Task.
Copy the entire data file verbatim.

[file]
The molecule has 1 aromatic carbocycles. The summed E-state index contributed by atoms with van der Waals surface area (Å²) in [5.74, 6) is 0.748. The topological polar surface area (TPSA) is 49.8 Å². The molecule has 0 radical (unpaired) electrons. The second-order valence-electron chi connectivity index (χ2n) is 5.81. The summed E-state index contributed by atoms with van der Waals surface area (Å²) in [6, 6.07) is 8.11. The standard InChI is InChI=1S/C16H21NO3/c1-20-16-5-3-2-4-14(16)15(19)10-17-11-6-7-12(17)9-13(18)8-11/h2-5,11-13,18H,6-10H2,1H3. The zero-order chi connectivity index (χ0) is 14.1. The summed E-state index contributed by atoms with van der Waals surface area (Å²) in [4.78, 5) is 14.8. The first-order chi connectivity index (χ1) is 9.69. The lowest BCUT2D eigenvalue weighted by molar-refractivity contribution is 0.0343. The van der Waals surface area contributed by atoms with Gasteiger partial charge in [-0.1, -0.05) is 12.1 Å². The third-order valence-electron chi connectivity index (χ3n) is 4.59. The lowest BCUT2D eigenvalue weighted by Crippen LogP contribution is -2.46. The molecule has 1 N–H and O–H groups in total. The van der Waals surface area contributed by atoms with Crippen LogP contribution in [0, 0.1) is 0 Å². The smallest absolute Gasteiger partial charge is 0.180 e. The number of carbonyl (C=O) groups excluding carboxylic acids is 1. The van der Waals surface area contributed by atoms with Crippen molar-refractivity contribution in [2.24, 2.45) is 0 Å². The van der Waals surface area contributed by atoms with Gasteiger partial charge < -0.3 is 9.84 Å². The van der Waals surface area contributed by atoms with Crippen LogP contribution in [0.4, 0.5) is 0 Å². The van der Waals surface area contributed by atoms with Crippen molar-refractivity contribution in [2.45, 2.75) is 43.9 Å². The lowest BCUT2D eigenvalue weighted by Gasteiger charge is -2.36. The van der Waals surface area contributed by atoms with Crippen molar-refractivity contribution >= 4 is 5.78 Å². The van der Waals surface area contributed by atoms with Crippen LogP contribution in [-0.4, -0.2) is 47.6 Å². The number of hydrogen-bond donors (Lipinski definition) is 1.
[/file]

The molecule has 1 aromatic carbocycles. The summed E-state index contributed by atoms with van der Waals surface area (Å²) in [5.74, 6) is 0.748. The topological polar surface area (TPSA) is 49.8 Å². The molecule has 0 radical (unpaired) electrons. The second-order valence-electron chi connectivity index (χ2n) is 5.81. The summed E-state index contributed by atoms with van der Waals surface area (Å²) in [6, 6.07) is 8.11. The standard InChI is InChI=1S/C16H21NO3/c1-20-16-5-3-2-4-14(16)15(19)10-17-11-6-7-12(17)9-13(18)8-11/h2-5,11-13,18H,6-10H2,1H3. The zero-order chi connectivity index (χ0) is 14.1. The summed E-state index contributed by atoms with van der Waals surface area (Å²) in [4.78, 5) is 14.8. The first-order chi connectivity index (χ1) is 9.69. The lowest BCUT2D eigenvalue weighted by molar-refractivity contribution is 0.0343. The van der Waals surface area contributed by atoms with Gasteiger partial charge in [-0.1, -0.05) is 12.1 Å². The third-order valence-electron chi connectivity index (χ3n) is 4.59. The lowest BCUT2D eigenvalue weighted by Crippen LogP contribution is -2.46. The molecule has 1 N–H and O–H groups in total. The van der Waals surface area contributed by atoms with Crippen LogP contribution in [0, 0.1) is 0 Å². The smallest absolute Gasteiger partial charge is 0.180 e. The number of carbonyl (C=O) groups excluding carboxylic acids is 1. The van der Waals surface area contributed by atoms with Crippen molar-refractivity contribution in [2.24, 2.45) is 0 Å². The van der Waals surface area contributed by atoms with Gasteiger partial charge < -0.3 is 9.84 Å². The van der Waals surface area contributed by atoms with Crippen LogP contribution in [0.4, 0.5) is 0 Å². The van der Waals surface area contributed by atoms with Crippen molar-refractivity contribution in [2.45, 2.75) is 43.9 Å². The lowest BCUT2D eigenvalue weighted by Gasteiger charge is -2.36. The van der Waals surface area contributed by atoms with Crippen molar-refractivity contribution >= 4 is 5.78 Å². The van der Waals surface area contributed by atoms with Crippen LogP contribution in [-0.4, -0.2) is 47.6 Å². The number of hydrogen-bond donors (Lipinski definition) is 1.